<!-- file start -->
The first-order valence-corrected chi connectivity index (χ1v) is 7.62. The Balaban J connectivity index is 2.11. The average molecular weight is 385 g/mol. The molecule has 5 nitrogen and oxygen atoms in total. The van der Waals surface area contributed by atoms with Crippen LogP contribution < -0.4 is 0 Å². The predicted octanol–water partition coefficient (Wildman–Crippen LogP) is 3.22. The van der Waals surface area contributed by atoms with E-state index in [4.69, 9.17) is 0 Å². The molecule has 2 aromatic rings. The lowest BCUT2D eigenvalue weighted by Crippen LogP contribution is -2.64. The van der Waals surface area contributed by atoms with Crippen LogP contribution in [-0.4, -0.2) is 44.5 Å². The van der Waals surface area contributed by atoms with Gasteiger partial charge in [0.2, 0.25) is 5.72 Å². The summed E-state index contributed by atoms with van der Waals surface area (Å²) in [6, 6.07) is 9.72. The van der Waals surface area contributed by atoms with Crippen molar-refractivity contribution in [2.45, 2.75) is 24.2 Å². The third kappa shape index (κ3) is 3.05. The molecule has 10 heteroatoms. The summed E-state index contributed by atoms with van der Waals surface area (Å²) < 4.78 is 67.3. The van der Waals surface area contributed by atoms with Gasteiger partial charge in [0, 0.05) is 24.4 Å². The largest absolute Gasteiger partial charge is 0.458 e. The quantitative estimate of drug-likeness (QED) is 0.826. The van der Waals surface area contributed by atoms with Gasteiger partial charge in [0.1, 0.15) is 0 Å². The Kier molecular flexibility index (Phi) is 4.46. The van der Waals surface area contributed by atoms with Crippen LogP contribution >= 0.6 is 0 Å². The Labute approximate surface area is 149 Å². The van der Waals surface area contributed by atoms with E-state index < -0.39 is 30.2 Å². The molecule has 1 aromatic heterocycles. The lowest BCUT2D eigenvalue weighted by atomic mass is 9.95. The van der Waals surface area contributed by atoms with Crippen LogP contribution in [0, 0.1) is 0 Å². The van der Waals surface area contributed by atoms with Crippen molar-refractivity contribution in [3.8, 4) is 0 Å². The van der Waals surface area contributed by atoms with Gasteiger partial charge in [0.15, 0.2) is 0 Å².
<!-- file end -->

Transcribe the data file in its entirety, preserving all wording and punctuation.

The first-order valence-corrected chi connectivity index (χ1v) is 7.62. The Balaban J connectivity index is 2.11. The average molecular weight is 385 g/mol. The molecule has 5 nitrogen and oxygen atoms in total. The van der Waals surface area contributed by atoms with Crippen LogP contribution < -0.4 is 0 Å². The predicted octanol–water partition coefficient (Wildman–Crippen LogP) is 3.22. The van der Waals surface area contributed by atoms with E-state index in [4.69, 9.17) is 0 Å². The molecule has 2 aromatic rings. The lowest BCUT2D eigenvalue weighted by Crippen LogP contribution is -2.64. The van der Waals surface area contributed by atoms with Crippen LogP contribution in [-0.4, -0.2) is 44.5 Å². The van der Waals surface area contributed by atoms with Gasteiger partial charge in [0.2, 0.25) is 5.72 Å². The summed E-state index contributed by atoms with van der Waals surface area (Å²) in [6, 6.07) is 9.72. The van der Waals surface area contributed by atoms with Crippen molar-refractivity contribution in [2.45, 2.75) is 24.2 Å². The third kappa shape index (κ3) is 3.05. The molecule has 10 heteroatoms. The summed E-state index contributed by atoms with van der Waals surface area (Å²) < 4.78 is 67.3. The van der Waals surface area contributed by atoms with Gasteiger partial charge in [0, 0.05) is 24.4 Å². The largest absolute Gasteiger partial charge is 0.458 e. The quantitative estimate of drug-likeness (QED) is 0.826. The van der Waals surface area contributed by atoms with Gasteiger partial charge in [0.1, 0.15) is 0 Å². The Kier molecular flexibility index (Phi) is 4.46. The van der Waals surface area contributed by atoms with Crippen LogP contribution >= 0.6 is 0 Å². The Labute approximate surface area is 149 Å². The van der Waals surface area contributed by atoms with E-state index < -0.39 is 30.2 Å². The molecule has 1 aromatic heterocycles. The lowest BCUT2D eigenvalue weighted by atomic mass is 9.95. The van der Waals surface area contributed by atoms with Crippen LogP contribution in [0, 0.1) is 0 Å². The van der Waals surface area contributed by atoms with Crippen molar-refractivity contribution in [3.8, 4) is 0 Å². The van der Waals surface area contributed by atoms with Gasteiger partial charge in [0.15, 0.2) is 0 Å².